Moira Maybin 13:46
Is this all sounding like more work than you’re interested in? Maybe what I want help with doesn’t make you go whew, I’d love that. Let me ask you, what you do at least annually, and you find yourself having to relearn or hunt down what is needed, all while feeling resentful that you need to do that. Those are the things you need to include in your Insider’s Guide. To be honest, I also did some of the trailer stuff knowing that I would want to be able to hand it off to my kids and that they could follow it without my involvement. So, is there something you want to be easier and you want to make it easier for someone else to do? If you have littles It could even be how to sort laundry or empty the dishwasher. The process is the same if it will free up time and energy in the future.
After writing this episode, I was planning a meal for Easter. There were no surprises because there’s a meal I like to have once a year. Every year the preparation is the same. Make a list of what we’re having, find the recipes, check ingredients, make a grocery list, and figure out the steps and timing to bring it all together. This year, I wrote it all down. So that next year, I can save that time and energy for something else. It only took me 20 years of making that dinner to come up with that hack. But I hope to have it once a year, for decades more. So that’s a win to me. Having a shortcut for a holiday family dinner is what will help me. That may not be your thing. Having different things we want to make simpler is to be expected. It’s necessary for us. One size does not fit all with ADHD. Our ADHD and how it impacts our lives is a personal thing.
Moira Maybin 15:37
This one-episode idea has now expanded into five. That’s a deep dive into getting started doing and finishing things. Most people don’t spend the amount of time steeped in all things ADHD that I do. One episode on this topic may have been enough for you. Or it may give you an idea for another area of your life. The episode still to come is more specifics on how do I get my butt in the chair? What do I do so I can pause? And maybe even finish.
When considering what you want to do with this episode, this series, or whether you even can consider that right now. I wonder if you know what type of listener you are. What brought you here? And what are you looking for? Knowing that gives us a direction on what to do with all of this information on getting things done.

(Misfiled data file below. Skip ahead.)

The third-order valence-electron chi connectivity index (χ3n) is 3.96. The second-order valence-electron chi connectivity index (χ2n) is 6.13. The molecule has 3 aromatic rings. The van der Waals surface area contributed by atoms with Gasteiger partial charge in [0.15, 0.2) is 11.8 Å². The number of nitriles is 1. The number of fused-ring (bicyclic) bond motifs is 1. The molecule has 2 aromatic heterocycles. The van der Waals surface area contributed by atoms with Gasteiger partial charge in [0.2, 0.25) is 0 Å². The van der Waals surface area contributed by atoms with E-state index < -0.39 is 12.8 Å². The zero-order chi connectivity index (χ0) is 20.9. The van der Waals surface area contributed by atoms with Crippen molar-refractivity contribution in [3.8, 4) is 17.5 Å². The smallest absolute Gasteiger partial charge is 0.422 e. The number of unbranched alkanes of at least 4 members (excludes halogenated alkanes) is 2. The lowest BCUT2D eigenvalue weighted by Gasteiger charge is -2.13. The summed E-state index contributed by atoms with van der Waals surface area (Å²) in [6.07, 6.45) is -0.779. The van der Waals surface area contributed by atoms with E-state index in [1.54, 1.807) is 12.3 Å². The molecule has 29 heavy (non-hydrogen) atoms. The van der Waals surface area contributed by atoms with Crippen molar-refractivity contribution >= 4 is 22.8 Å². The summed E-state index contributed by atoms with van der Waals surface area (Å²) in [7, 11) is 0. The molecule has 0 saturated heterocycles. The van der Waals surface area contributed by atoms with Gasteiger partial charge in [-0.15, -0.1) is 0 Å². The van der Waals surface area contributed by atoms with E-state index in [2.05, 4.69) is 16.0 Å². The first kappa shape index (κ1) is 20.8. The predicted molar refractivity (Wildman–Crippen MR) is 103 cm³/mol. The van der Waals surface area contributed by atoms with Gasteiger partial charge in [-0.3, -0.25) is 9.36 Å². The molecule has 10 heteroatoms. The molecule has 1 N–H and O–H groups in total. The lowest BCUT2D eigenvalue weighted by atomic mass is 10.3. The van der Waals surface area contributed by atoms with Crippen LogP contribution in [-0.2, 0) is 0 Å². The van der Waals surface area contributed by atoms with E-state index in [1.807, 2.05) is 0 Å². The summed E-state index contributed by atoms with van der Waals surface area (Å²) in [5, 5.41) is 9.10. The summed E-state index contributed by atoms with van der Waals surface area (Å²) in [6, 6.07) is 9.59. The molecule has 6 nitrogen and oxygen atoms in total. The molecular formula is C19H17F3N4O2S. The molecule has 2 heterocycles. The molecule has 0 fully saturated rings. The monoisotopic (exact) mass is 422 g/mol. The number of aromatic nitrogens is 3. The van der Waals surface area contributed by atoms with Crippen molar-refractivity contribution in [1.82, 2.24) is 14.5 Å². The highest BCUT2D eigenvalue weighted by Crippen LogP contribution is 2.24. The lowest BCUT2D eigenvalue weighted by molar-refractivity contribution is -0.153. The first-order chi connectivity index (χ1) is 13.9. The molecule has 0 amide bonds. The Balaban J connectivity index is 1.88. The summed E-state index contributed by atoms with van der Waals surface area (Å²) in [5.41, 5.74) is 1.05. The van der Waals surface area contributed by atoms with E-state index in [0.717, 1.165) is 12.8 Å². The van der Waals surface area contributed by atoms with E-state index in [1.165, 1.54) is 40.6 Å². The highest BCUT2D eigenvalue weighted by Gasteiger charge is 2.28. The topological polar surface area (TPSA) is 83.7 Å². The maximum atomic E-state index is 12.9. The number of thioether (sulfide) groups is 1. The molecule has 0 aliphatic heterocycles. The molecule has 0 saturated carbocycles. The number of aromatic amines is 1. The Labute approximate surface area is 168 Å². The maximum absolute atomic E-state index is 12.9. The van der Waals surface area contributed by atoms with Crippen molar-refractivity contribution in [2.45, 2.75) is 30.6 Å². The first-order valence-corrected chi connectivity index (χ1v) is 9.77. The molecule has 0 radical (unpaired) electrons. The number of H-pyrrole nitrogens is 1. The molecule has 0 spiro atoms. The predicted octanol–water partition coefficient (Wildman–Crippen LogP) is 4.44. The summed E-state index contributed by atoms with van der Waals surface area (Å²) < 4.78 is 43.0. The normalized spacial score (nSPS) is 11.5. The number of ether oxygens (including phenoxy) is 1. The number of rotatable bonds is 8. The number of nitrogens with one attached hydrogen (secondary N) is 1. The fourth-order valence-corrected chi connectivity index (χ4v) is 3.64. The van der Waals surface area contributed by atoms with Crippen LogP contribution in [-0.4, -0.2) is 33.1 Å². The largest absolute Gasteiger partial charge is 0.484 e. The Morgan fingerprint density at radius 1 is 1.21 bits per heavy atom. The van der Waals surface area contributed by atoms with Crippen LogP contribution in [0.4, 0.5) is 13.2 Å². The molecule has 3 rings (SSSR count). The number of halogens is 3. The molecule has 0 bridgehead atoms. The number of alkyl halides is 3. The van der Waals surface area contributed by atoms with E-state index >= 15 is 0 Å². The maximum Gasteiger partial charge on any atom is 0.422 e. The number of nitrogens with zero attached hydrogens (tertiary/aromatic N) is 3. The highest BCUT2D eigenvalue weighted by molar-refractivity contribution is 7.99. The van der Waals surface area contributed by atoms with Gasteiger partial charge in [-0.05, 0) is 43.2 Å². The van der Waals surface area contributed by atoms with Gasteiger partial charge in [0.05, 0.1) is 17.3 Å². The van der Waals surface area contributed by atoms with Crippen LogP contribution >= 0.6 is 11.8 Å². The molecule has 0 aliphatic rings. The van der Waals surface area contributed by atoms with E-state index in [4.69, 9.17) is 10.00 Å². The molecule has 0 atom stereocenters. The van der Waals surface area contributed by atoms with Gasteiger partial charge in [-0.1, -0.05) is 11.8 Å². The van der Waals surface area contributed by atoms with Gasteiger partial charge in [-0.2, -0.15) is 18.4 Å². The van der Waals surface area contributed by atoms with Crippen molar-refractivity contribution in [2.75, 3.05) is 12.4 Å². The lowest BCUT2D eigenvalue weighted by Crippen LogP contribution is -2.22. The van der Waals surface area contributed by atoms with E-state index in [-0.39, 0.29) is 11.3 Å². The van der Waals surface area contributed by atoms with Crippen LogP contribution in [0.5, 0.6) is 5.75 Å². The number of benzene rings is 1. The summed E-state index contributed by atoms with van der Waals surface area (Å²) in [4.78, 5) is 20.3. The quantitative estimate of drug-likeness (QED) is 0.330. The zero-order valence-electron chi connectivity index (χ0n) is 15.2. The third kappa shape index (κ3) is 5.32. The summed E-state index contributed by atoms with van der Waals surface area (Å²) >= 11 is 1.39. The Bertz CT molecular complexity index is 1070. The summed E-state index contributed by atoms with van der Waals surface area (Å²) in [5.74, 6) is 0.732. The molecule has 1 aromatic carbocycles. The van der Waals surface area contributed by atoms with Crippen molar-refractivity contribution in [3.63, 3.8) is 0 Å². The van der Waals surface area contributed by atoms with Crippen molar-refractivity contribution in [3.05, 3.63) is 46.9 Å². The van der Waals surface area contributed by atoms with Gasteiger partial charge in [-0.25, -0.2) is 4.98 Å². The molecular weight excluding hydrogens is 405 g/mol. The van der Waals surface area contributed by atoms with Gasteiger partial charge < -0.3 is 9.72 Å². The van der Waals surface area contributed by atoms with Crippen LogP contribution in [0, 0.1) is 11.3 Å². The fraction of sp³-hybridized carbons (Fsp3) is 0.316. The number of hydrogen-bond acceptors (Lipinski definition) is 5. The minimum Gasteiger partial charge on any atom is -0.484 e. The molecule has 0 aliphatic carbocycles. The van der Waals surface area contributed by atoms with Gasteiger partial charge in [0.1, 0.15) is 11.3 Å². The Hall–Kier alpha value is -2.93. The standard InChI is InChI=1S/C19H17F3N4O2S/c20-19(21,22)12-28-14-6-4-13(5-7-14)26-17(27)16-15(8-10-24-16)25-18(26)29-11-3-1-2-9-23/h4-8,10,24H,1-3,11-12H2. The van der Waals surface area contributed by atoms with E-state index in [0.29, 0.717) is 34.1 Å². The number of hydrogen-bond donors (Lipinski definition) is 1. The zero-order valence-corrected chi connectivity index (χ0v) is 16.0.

Moira Maybin 16:34
I had three types of listeners in mind when I created the podcast. I got so excited when I opened up Dr. Rosier’s book, the author of Your Brain’s Not broken and she describes three types of readers she envisioned. I’m really starting to think or is it hope that she and I would be good friends if we knew each other. I just love her ideas and how her mind works, too. Dr. Rosier writes about the wanderer, the puzzler, and the laser focused. The wanderers are here because someone shared this episode with you, or your interest was piqued. I welcome you. If all of this is new to you, and you’re dipping your toes into ADHD waters. Take what you need and leave what you don’t. The puzzlers want to know and understand more. There are questions to be answered. They’re trying to understand ADHD by untangling myths and stereotypes, along with realizing that ADHD is far more complex than they first thought. For some who are puzzling, ADHD can feel ever-present and all-consuming. It can feel overwhelming and disheartening. We don’t need to figure it all out. And actually, that’s impossible. Remember to breathe, take breaks, and go outside. Again, take what you need, leave what you don’t, it doesn’t have to happen all right now. Then there is the laser focused, I count myself in this group. There is no doubt a lot of my life is about ADHD, learning, applying, managing, and sharing all of that learning, understanding ADHD, and helping others have the knowledge and tools for a satisfying and sustainable life with ADHD is my purpose. For those of us, we are hungry to follow up on the information, questions, prompts, and links in the areas we’re focused on.
Moira Maybin 18:36